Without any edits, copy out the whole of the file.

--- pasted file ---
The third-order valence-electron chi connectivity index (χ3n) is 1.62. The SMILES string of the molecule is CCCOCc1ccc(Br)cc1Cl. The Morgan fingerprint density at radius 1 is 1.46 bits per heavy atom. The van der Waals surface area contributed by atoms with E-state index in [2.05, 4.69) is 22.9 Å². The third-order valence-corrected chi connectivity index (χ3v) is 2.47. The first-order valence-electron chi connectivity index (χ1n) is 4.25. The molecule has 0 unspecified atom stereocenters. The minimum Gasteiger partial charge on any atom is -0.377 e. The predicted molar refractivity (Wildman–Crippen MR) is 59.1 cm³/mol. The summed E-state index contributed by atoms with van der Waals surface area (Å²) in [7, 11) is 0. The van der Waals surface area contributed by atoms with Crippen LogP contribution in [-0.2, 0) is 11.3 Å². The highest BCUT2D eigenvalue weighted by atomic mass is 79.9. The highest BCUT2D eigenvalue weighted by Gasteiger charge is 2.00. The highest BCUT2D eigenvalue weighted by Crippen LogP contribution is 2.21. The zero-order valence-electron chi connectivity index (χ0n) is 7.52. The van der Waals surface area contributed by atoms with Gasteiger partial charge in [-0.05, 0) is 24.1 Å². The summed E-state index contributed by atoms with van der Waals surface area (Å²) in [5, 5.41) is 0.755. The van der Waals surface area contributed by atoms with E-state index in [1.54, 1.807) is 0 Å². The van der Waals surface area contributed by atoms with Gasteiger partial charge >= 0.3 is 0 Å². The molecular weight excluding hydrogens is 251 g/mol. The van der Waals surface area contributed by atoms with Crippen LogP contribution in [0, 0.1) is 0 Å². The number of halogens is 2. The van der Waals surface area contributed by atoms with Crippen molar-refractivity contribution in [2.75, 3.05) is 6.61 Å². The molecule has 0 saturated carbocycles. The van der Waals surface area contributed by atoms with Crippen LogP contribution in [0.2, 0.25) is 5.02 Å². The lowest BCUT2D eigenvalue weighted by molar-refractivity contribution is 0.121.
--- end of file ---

The third-order valence-electron chi connectivity index (χ3n) is 1.62. The SMILES string of the molecule is CCCOCc1ccc(Br)cc1Cl. The Morgan fingerprint density at radius 1 is 1.46 bits per heavy atom. The van der Waals surface area contributed by atoms with E-state index in [2.05, 4.69) is 22.9 Å². The third-order valence-corrected chi connectivity index (χ3v) is 2.47. The first-order valence-electron chi connectivity index (χ1n) is 4.25. The molecule has 0 unspecified atom stereocenters. The minimum Gasteiger partial charge on any atom is -0.377 e. The predicted molar refractivity (Wildman–Crippen MR) is 59.1 cm³/mol. The summed E-state index contributed by atoms with van der Waals surface area (Å²) in [7, 11) is 0. The van der Waals surface area contributed by atoms with Crippen LogP contribution in [-0.2, 0) is 11.3 Å². The highest BCUT2D eigenvalue weighted by atomic mass is 79.9. The highest BCUT2D eigenvalue weighted by Gasteiger charge is 2.00. The highest BCUT2D eigenvalue weighted by Crippen LogP contribution is 2.21. The zero-order valence-electron chi connectivity index (χ0n) is 7.52. The van der Waals surface area contributed by atoms with Gasteiger partial charge in [-0.05, 0) is 24.1 Å². The summed E-state index contributed by atoms with van der Waals surface area (Å²) in [5, 5.41) is 0.755. The van der Waals surface area contributed by atoms with E-state index in [1.54, 1.807) is 0 Å². The van der Waals surface area contributed by atoms with Gasteiger partial charge >= 0.3 is 0 Å². The molecular weight excluding hydrogens is 251 g/mol. The van der Waals surface area contributed by atoms with Crippen LogP contribution in [0, 0.1) is 0 Å². The number of halogens is 2. The van der Waals surface area contributed by atoms with Crippen molar-refractivity contribution in [2.75, 3.05) is 6.61 Å². The molecule has 0 saturated carbocycles. The van der Waals surface area contributed by atoms with Crippen LogP contribution in [0.2, 0.25) is 5.02 Å². The lowest BCUT2D eigenvalue weighted by molar-refractivity contribution is 0.121.